Unknown: Pedunculated nodule on the foot
Paulo Morais MD1, Marcos Guimarães MD2, Aurea Canelhas MD2, Filomena Azevedo MD1
Dermatology Online Journal 18 (4): 5

1. Department of Dermatology and Venereology
2. Department of Pathology
Hospital S. João EPE; Faculty of Medicine, University of Porto, Porto, Portugal


Eccrine poroma is a benign adnexal neoplasm composed of epithelial cells with poroid or distal ductal differentiation. We report a healthy 57-year-old woman with a 4-year history of an asymptomatic pedunculated nodule on the lateral border of the right foot that was proven to be an eccrine poroma by histopathologic examination.

Answer: Eccrine poroma


An otherwise healthy 57-year-old woman presented with a 4-year history of a pedunculated nodule on the lateral border of the right foot. The growth had slowly enlarged over the years. The patient denied any previous local trauma or significant pain, except when wearing closed shoes. Physical examination revealed a 30 x 28 x 12 mm non-tender, flesh-colored, pedunculated firm nodule with a hyperkeratotic surface that protruded from the border of her right foot (Figure 1).

Figure 1 Figure 2
Figure 1. Clinical appearance of the patient. (A) Lateral view; (B) dorsal view. Note the presence of a well-demarcated erythematous plaque surrounding the lesion that disappeared about a week after excision of the lesion, probably representing a reactive inflammatory process.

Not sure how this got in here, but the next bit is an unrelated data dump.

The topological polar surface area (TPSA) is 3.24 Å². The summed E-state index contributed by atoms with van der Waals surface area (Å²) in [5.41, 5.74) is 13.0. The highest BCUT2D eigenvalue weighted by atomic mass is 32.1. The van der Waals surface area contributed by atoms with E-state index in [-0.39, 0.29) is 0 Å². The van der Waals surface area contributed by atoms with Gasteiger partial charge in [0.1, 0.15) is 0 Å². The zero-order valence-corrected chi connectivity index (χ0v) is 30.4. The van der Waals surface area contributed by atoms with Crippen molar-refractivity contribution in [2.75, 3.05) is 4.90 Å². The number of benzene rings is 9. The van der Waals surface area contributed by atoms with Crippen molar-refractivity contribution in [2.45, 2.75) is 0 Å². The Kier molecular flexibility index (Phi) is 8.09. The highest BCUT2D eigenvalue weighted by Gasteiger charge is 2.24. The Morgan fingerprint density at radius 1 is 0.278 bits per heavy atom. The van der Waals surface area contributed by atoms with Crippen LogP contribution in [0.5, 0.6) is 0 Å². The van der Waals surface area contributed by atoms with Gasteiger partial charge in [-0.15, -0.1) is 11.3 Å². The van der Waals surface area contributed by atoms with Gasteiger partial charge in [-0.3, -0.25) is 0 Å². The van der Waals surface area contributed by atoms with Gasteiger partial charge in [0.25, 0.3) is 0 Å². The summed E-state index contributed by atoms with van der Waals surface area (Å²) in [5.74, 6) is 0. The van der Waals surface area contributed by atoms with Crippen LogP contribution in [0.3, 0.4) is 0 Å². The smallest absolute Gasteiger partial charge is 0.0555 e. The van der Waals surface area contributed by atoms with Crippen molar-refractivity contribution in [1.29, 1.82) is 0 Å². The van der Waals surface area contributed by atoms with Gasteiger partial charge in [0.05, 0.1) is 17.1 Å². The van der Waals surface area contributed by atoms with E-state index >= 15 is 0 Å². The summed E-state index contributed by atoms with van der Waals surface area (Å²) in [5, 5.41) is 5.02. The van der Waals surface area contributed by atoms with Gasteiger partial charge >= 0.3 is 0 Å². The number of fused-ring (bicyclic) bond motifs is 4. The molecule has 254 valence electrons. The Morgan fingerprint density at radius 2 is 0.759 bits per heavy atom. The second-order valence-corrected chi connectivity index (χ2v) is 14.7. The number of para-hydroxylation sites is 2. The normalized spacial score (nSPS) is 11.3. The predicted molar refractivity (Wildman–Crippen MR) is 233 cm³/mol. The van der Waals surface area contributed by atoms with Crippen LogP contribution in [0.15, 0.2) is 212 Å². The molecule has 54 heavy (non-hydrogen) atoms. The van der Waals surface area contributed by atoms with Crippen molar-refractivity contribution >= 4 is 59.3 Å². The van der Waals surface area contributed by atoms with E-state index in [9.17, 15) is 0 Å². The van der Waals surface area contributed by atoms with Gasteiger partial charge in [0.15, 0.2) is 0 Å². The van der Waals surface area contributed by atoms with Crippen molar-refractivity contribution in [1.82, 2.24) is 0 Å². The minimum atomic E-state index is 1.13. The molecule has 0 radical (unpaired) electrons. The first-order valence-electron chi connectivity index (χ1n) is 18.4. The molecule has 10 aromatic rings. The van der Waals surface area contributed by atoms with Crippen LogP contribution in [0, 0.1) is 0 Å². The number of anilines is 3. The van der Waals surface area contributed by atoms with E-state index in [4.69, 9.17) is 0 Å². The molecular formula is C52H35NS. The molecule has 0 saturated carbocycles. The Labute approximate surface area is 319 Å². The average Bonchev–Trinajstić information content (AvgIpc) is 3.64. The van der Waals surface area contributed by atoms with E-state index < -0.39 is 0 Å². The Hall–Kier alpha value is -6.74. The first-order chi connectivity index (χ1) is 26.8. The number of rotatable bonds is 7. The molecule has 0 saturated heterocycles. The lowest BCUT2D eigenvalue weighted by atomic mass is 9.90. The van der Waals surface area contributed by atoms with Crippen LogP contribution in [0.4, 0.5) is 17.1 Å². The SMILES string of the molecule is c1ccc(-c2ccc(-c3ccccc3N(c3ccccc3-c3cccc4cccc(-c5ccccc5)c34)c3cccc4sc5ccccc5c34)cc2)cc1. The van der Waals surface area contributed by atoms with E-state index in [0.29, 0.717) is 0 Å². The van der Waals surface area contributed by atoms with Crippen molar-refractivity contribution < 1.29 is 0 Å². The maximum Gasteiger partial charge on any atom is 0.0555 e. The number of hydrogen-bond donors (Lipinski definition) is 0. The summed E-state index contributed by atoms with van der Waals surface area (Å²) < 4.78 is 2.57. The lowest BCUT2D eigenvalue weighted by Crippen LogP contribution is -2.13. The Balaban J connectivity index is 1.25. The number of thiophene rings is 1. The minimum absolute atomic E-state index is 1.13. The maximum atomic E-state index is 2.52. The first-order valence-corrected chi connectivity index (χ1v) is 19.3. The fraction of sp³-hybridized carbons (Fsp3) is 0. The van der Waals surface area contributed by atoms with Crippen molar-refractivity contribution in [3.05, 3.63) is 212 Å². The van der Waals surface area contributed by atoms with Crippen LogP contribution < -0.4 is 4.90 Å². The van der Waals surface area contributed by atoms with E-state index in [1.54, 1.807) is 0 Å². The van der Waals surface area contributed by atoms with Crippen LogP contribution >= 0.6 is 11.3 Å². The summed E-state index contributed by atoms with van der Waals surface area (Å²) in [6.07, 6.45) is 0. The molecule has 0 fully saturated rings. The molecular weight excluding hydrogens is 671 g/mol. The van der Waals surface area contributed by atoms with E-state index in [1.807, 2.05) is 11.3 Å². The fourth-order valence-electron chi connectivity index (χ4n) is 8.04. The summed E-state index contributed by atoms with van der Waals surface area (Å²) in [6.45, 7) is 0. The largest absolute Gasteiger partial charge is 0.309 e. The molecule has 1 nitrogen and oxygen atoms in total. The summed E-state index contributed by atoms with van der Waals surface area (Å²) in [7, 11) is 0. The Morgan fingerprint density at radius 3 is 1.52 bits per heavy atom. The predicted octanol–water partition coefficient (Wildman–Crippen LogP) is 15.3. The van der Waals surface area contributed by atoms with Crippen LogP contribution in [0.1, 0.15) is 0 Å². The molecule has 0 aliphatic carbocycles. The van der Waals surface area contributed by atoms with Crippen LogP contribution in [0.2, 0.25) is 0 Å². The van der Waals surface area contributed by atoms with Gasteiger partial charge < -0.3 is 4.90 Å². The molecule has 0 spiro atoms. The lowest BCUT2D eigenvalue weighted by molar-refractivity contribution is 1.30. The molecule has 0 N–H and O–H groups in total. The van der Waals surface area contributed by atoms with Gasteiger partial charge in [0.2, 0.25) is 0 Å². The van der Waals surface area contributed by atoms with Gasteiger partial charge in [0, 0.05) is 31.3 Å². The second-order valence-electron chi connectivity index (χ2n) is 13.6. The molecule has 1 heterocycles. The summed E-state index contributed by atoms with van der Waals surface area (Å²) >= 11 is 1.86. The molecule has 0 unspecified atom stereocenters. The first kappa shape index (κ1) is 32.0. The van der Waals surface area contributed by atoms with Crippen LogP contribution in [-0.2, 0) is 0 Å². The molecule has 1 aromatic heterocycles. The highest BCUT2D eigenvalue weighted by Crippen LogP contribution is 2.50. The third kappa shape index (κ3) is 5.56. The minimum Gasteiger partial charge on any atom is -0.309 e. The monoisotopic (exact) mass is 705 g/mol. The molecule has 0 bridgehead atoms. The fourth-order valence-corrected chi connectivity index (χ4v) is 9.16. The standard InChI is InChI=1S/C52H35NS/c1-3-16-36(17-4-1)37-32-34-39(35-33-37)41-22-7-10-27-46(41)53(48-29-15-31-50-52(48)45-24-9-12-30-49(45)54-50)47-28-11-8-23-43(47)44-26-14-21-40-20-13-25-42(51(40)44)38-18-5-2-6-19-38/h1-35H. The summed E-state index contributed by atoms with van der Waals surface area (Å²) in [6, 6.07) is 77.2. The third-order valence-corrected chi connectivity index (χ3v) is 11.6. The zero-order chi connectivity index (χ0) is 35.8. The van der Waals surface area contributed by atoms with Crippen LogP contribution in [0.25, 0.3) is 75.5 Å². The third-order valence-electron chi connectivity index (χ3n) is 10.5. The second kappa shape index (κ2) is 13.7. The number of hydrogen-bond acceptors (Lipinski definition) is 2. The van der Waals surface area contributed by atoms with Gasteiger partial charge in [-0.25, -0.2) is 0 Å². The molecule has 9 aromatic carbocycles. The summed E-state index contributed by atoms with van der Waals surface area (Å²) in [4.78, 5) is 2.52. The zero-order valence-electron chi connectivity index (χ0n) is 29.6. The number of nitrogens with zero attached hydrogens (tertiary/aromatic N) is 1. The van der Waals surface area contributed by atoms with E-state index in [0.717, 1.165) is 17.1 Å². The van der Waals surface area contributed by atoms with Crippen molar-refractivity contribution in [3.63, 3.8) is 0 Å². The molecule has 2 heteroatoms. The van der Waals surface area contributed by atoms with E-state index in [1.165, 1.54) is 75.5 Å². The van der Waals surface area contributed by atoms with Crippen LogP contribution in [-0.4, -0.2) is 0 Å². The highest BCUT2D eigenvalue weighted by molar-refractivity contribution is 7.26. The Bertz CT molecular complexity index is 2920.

Figure 2. Histological image (H&E stain) of the tumor showing anastomosing strands of uniform, small, cuboidal, epithelial cells with monomorphous ovoid nuclei, inconspicuous nucleoli, and a moderate amount of pale eosinophilic cytoplasm, without atypia or mitosis (A, magnification x20). These cells were continuous with the basal layer of the epidermis and extended into the upper dermis. Note the presence of small ducts throughout the lesion (B, arrow head, magnification x100), occasional cysts (C, asterisk, magnification x20), and dilated vessels (D, arrow, magnification x100).

The lesion was excised and the specimen was submitted for histopathologic study (Figure 2).

Case presentation

Figure 3
Figure 3. Subtypes of poroma according to Ackerman [1]. The differentiation between subtypes is mainly based on the location of the tumor cells. There are some cases with 2 or more histopathological variants. Therefore, it is sometimes difficult to demarcate sharply among the variants.

The term “poroma” refers to a group of benign adnexal neoplasms with “poroid” or tubular (usually distal ductal) differentiation [1]. The malignant variant of EP, porocarcinoma, is a far less common entity [2]. Like syringoma, poroma has been interpreted historically as a neoplasm of eccrine lineage, mostly because of enzyme histochemical findings of doubtful specificity [3]. Types of poromas include the typical eccrine poroma (EP) as well as its three distinct histological subtypes (Figure 3). These subtypes display varying cellular growth patterns as follows: hidroacanthoma simplex, dermal duct tumor, and poroid hidradenoma [1]. However, more recently it has been suggested that poromas can be a proliferation of either eccrine or apocrine lineage [4]. The difficulty in differentiating both lineages of poromas occurs because the sweat ducts of the two are histologically and immunohistochemically identical. The term acrospiroma is used by some authorities as a synonym for poroma and is used by others as a broad designation that includes both poroma and hidradenoma.